Music and sleep have been intertwined as far back as 2000 B.C. Lullabies are commonplace in almost everyone’s early years, dating back to the ancient civilization of Babylon where the first recorded instances of these songs to lull babes to sleep are found. Returning our focus to the modern age, most humans can relate to the sensation of being cradled to sleep accompanied by a soothing song, so it’s no wonder that the practice of listening to music at bedtime finds itself upheld by adults who have long outgrown the crib. Music is commonly used as a technique to help anxiety but does it really help you fall and stay asleep?
Can Music Help with Falling Asleep?
The short answer is yes. There are a number of studies that suggest acute increases in sleep quality when listening to relaxing music. In a meta-analysis of 10 different sleep studies, results supported the case for music intervention as a reliable sleep-therapy option. However, the results are not always so black and white. One survey questioned 651 Americans on sleep habits, their music preferences and whether they used music for sleep aid. Of those questioned, 62% claimed that they used music to fall asleep although a large variety of music genres were reported. This suggests that although one would expect music such as classical pieces to be most effective in relaxing the mind, a subject’s preferred genre can prove to be just as useful.
Can Music Help with Staying Asleep?
The right kind of music does not harm sleep and may help in unanticipated ways. In a study concerning young adults with short sleep latency, sedative music was played for the first hour they were in bed at a sleep lab. What researchers found was that, while the music did not necessarily help them fall asleep faster, it did increase deep sleep stages, suggesting a statistically higher sleep quality with the use of music. With depression and anxiety on the rise, it is good to know that something simple and readily available can be effective to provide natural anxiety help and possibly improve sleep quality.
In reviewing the research regarding music as sleep therapy, the idea of classical music comes up regularly. Classical seems to be the universal mascot for relaxing music. Tempo is a major influence on the relaxing qualities of music and the classical genre seems to have a large cast of entries with a consistently low tempo that approximates the beating heart heard in the womb. If one were to try applying the results of these studies, classical music should be a reliable starting point considering its tried and true reputation. It stands to reason that loud music with erratic beats and tempo are not likely conducive to natural relaxation and sleep.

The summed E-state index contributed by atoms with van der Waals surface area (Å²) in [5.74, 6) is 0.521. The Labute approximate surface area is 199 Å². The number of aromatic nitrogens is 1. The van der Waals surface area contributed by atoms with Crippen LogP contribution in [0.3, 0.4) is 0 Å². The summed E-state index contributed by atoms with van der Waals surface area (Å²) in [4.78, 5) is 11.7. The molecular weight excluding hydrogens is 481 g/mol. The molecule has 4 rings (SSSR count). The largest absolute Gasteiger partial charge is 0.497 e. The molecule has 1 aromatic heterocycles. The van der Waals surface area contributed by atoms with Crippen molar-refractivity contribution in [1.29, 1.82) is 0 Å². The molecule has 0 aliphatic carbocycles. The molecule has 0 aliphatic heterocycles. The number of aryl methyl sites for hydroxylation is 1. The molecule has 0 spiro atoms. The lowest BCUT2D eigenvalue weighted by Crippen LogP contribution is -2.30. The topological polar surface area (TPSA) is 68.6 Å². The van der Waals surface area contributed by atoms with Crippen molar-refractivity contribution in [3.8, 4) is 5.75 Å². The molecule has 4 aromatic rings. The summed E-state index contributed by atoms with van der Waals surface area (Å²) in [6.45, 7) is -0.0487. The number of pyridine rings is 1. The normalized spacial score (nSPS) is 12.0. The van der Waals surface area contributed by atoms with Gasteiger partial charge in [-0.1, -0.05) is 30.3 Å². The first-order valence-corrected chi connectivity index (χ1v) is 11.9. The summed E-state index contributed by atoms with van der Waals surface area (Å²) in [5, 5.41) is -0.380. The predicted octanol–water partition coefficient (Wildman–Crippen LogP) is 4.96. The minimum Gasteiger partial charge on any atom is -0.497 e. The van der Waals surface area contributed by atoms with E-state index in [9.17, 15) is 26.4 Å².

Music and Depression
It is important not to adopt a one size fits all mindset regarding music therapy and use. Sleep disorders can be helped with musical intervention, yet what some might consider an aid, others might consider a disturbance. It is important to acknowledge what works for the individual with something as variable as sleep and music preference. That being said, music has had a proven impact on depression levels in the elderly, with a portion of the effects correlating with improved sleep. Just like Zenbev, music is natural and when used in the right way provides natural help for anxiety and sleep.
Music has proven worthy as a natural sleep aid in all walks of life, all ages and a variety of those affected with sleep issues. It appears the right kind of music at the right time is still able to lull us off to golden slumbers if we let it.